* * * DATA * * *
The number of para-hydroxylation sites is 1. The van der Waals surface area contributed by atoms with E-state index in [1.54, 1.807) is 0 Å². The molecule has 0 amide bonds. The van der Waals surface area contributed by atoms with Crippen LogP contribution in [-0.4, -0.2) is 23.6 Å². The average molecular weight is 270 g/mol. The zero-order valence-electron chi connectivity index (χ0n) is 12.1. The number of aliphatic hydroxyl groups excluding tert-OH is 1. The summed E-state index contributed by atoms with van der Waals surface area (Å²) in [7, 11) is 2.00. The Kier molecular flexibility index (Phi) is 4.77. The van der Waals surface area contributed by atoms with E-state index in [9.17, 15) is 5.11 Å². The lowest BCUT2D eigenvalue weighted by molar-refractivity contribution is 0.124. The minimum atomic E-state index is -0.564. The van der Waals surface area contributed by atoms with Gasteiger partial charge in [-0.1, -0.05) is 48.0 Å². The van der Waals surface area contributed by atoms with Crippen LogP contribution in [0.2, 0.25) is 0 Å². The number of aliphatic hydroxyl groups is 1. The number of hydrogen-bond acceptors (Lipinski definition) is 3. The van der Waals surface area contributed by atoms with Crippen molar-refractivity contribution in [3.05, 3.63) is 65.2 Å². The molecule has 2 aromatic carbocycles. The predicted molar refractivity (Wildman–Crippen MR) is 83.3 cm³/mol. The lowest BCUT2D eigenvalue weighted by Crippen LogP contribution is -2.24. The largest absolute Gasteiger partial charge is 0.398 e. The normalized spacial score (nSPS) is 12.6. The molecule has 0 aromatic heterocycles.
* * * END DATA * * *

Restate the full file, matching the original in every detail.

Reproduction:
The number of para-hydroxylation sites is 1. The van der Waals surface area contributed by atoms with E-state index in [1.54, 1.807) is 0 Å². The molecule has 0 amide bonds. The van der Waals surface area contributed by atoms with Crippen LogP contribution in [-0.4, -0.2) is 23.6 Å². The average molecular weight is 270 g/mol. The zero-order valence-electron chi connectivity index (χ0n) is 12.1. The number of aliphatic hydroxyl groups excluding tert-OH is 1. The summed E-state index contributed by atoms with van der Waals surface area (Å²) in [7, 11) is 2.00. The Kier molecular flexibility index (Phi) is 4.77. The van der Waals surface area contributed by atoms with E-state index in [9.17, 15) is 5.11 Å². The lowest BCUT2D eigenvalue weighted by molar-refractivity contribution is 0.124. The minimum atomic E-state index is -0.564. The van der Waals surface area contributed by atoms with Gasteiger partial charge in [-0.1, -0.05) is 48.0 Å². The van der Waals surface area contributed by atoms with Crippen LogP contribution in [0.2, 0.25) is 0 Å². The number of aliphatic hydroxyl groups is 1. The number of hydrogen-bond acceptors (Lipinski definition) is 3. The van der Waals surface area contributed by atoms with Crippen molar-refractivity contribution in [3.05, 3.63) is 65.2 Å². The molecule has 2 aromatic carbocycles. The predicted molar refractivity (Wildman–Crippen MR) is 83.3 cm³/mol. The lowest BCUT2D eigenvalue weighted by Crippen LogP contribution is -2.24. The largest absolute Gasteiger partial charge is 0.398 e. The normalized spacial score (nSPS) is 12.6. The molecule has 0 aromatic heterocycles.